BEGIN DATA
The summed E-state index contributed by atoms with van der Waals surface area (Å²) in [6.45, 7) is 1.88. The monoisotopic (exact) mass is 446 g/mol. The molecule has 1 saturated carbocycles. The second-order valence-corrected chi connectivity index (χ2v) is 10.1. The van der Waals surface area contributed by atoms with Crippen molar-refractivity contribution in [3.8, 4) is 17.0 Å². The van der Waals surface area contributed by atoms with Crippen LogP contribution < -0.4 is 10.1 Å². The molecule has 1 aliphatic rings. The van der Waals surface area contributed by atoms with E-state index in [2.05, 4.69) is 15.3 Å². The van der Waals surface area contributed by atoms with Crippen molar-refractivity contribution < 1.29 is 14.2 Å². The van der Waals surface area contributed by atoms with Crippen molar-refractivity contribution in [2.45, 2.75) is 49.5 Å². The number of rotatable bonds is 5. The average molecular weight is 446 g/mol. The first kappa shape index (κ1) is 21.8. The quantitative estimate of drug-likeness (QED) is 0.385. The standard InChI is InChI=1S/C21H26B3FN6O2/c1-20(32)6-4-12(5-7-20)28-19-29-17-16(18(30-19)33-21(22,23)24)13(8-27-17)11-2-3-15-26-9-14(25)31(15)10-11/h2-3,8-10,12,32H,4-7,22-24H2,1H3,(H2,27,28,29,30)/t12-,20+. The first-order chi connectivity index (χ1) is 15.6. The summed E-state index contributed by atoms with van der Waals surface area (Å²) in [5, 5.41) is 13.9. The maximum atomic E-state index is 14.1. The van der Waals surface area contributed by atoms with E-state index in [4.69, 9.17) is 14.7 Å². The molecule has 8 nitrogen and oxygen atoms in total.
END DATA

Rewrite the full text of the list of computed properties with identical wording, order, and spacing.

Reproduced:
The summed E-state index contributed by atoms with van der Waals surface area (Å²) in [6.45, 7) is 1.88. The monoisotopic (exact) mass is 446 g/mol. The molecule has 1 saturated carbocycles. The second-order valence-corrected chi connectivity index (χ2v) is 10.1. The van der Waals surface area contributed by atoms with Crippen molar-refractivity contribution in [3.8, 4) is 17.0 Å². The van der Waals surface area contributed by atoms with Crippen LogP contribution < -0.4 is 10.1 Å². The molecule has 1 aliphatic rings. The van der Waals surface area contributed by atoms with E-state index in [2.05, 4.69) is 15.3 Å². The van der Waals surface area contributed by atoms with Crippen molar-refractivity contribution < 1.29 is 14.2 Å². The van der Waals surface area contributed by atoms with Crippen molar-refractivity contribution in [2.45, 2.75) is 49.5 Å². The number of rotatable bonds is 5. The average molecular weight is 446 g/mol. The first kappa shape index (κ1) is 21.8. The quantitative estimate of drug-likeness (QED) is 0.385. The standard InChI is InChI=1S/C21H26B3FN6O2/c1-20(32)6-4-12(5-7-20)28-19-29-17-16(18(30-19)33-21(22,23)24)13(8-27-17)11-2-3-15-26-9-14(25)31(15)10-11/h2-3,8-10,12,32H,4-7,22-24H2,1H3,(H2,27,28,29,30)/t12-,20+. The first-order chi connectivity index (χ1) is 15.6. The summed E-state index contributed by atoms with van der Waals surface area (Å²) in [5, 5.41) is 13.9. The maximum atomic E-state index is 14.1. The van der Waals surface area contributed by atoms with E-state index in [4.69, 9.17) is 14.7 Å². The molecule has 8 nitrogen and oxygen atoms in total.